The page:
A doozy of a start to DOAH hearing regarding Sarasota Big Pass

| January 31, 2018

By Rachel Brown Hackney

   Another topic anticipated for SKA discussion was the Florida Division of Administrative Hearings (DOAH) proceeding, which began on Dec. 12 in Sarasota and ended up concluding a day early — on Dec. 18 — in Tallahassee.

   The proceeding allowed the SKA and Save Our Siesta Sand 2 (SOSS2) to present expert witness testimony that challenged the plan of the Florida Department of Environmental Protection (FDEP) to issue a permit to the City of Sarasota and the U.S. Army Corps of Engineers (USACE) to dredge 1.7 million cubic yards of sand from Big Sarasota Pass to renourish a 1.6-mile stretch of critically eroded South Lido Key Beach.

   The first day of the hearing began with more than a little confusion, as this reporter learned firsthand.

   The DOAH case file included a notice about the location of the proceeding, which was to begin at 9 a.m. However, many attendees focused on one phrase in that notice, “Sarasota County Justice Center,” figuring that meant the location would be the Judge Lynn Silvertooth Judicial Center.

   When this reporter could not locate Courtroom 2 on the sixth floor of that Ringling Boulevard structure in downtown Sarasota, this reporter was fortunate indeed to find a bailiff who readily showed her the correct location, across the street.

   The correct courtroom, as it turned out, was in the building where the Sheriff’s Office’s administrative staff used to work and where the State Attorney’s Office continues to operate.

   Fortunately, too, while Judge Bram D.E. Carter entered the courtroom early on the morning of Dec. 12, he did wait until about 9 to start the hearing. That at least enabled other confused parties to find seats in the nick of time.

   As for concluding the hearing in Tallahassee: On Dec. 15, Canter conferred with the parties and counsel and then made the decision to finish up testimony at the DOAH headquarters in Tallahassee. Along with the DOAH, FDEP’s offices and, in fact, the offices of Hopping Green & Sams, the SKA’s law firm, are in Tallahassee. The USACE counsel represented that federal agency’s Jacksonville District Office, while the City of Sarasota’s outside counsel was from the GrayRobinson firm’s offices in Fort Lauderdale. The Lido Key Residents Association had hired the Bradenton firm Lewis, Longman & Walker to represent it.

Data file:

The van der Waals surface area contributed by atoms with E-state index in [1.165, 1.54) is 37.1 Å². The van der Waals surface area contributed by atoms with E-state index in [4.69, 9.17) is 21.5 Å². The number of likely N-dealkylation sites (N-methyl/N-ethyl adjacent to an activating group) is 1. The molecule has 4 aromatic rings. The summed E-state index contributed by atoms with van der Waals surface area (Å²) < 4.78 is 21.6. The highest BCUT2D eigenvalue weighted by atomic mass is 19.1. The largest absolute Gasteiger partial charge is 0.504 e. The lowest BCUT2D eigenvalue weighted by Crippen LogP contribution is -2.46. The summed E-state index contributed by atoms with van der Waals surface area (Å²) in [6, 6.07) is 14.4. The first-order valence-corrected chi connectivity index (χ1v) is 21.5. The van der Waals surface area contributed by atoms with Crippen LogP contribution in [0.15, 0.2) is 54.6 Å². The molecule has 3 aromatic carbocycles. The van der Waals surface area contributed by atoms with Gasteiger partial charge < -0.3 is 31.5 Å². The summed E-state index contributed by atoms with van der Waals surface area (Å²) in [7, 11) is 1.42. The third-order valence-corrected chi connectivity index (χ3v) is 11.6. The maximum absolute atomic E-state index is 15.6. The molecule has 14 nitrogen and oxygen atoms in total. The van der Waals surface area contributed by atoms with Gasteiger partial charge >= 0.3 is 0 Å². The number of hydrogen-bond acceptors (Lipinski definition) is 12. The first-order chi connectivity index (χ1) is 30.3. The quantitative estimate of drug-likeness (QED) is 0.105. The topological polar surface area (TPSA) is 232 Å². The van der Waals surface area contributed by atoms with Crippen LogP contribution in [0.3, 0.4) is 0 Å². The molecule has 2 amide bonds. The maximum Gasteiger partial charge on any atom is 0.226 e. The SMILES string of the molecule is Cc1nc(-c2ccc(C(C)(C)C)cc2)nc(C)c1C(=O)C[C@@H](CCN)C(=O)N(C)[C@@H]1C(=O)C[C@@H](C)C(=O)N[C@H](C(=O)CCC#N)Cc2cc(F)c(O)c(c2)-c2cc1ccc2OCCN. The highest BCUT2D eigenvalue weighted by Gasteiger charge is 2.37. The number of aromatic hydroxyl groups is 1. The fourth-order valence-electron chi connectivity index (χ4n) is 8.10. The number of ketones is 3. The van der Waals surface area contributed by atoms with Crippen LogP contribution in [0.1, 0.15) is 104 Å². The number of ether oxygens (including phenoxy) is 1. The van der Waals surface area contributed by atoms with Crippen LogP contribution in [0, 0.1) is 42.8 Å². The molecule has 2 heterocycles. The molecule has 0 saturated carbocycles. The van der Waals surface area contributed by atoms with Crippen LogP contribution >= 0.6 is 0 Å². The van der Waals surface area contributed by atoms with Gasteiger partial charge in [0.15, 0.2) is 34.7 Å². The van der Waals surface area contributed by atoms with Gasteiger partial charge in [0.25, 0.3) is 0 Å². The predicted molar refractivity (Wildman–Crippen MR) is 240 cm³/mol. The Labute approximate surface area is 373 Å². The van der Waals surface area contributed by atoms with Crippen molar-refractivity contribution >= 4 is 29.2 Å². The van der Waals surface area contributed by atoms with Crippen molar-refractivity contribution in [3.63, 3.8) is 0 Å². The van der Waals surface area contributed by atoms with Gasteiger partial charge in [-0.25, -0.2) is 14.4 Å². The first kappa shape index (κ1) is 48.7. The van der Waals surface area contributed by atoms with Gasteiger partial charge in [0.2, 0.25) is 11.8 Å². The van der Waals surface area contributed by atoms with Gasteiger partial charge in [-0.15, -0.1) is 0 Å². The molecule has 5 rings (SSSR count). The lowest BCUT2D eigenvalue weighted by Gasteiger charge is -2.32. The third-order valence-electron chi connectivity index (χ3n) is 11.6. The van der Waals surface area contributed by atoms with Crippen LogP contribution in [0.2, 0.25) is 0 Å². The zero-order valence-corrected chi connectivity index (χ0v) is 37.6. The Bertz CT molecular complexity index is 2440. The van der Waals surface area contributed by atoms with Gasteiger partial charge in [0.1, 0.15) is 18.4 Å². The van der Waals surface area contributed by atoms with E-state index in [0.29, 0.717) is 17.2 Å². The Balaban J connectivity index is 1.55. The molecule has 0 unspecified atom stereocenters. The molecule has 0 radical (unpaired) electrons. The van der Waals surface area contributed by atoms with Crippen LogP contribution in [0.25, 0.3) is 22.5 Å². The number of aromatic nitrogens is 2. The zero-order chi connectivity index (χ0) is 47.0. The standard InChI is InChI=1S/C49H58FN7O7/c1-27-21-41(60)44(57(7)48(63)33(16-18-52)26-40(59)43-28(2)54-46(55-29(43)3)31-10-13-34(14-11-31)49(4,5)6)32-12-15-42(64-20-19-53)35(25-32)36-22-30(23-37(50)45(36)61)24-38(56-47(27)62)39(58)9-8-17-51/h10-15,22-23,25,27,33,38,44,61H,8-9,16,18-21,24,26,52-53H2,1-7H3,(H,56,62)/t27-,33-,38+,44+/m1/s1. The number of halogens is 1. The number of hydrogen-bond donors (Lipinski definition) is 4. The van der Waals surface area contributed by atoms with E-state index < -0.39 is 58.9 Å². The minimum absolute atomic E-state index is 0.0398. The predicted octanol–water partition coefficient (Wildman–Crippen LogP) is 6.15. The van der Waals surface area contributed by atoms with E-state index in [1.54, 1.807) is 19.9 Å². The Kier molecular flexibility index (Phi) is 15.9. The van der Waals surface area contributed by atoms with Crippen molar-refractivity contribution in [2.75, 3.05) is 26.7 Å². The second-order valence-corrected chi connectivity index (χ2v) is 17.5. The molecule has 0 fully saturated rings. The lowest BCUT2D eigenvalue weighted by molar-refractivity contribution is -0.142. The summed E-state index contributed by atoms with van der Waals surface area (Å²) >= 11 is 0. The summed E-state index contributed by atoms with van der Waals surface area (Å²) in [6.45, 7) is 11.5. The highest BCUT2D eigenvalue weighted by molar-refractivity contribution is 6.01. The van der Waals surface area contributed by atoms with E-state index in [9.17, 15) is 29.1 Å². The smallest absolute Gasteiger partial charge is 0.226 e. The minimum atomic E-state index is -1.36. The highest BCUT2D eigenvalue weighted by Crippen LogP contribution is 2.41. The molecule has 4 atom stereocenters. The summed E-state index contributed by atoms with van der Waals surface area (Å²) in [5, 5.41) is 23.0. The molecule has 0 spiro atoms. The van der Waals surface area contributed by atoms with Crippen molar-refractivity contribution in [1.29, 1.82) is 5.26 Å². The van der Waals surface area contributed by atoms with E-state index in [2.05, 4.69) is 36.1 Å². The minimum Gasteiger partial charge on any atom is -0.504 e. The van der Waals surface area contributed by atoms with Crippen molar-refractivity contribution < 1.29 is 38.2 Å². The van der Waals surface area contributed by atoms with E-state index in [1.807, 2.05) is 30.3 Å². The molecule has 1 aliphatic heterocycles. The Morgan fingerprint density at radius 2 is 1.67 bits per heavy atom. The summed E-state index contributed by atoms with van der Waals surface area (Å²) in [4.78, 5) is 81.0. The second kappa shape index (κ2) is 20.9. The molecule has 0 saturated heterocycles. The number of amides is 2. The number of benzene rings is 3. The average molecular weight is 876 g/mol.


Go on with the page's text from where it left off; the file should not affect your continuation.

Interested persons who did not want to make the trip to Tallahassee were afforded the opportunity to participate in the rest of the hearing by video conference at the Office of the Judges of Compensation Claims on Parkland Drive in Bradenton, a bit north of University Parkway. Later, the DOAH staff did provide a call-in telephone number, too, as space in the Parkland Drive facility was reported to be quite limited.

And speaking of the hearing …

   Those who attended the DOAH hearing found Judge Canter not only to be quite engaged in the testimony but also to have a good sense of humor.

   On Dec. 18, for example, Robert Young, director of the Program for the Study of Developed Shorelines — a joint Duke University/University of Western Carolina initiative — was on the stand. As Martha Collins, the attorney for Save Our Siesta Sand 2 (SOSS2) was attempting to enter an exhibit into the record at one point, opposing counsel apparently had some difficulty finding the document to which she was alluding. That led to Canter dropping the second “S” in SOSS2 as he worked with Collins to clarify the number of the exhibit.

   “If I refer to your client as SOS, which has a certain ring to it, would that be OK?” Canter asked Collins.

   She readily agreed that that would be fine.

Thus, he was dubbing the exhibit SOS 83, Canter told opposing counsel.

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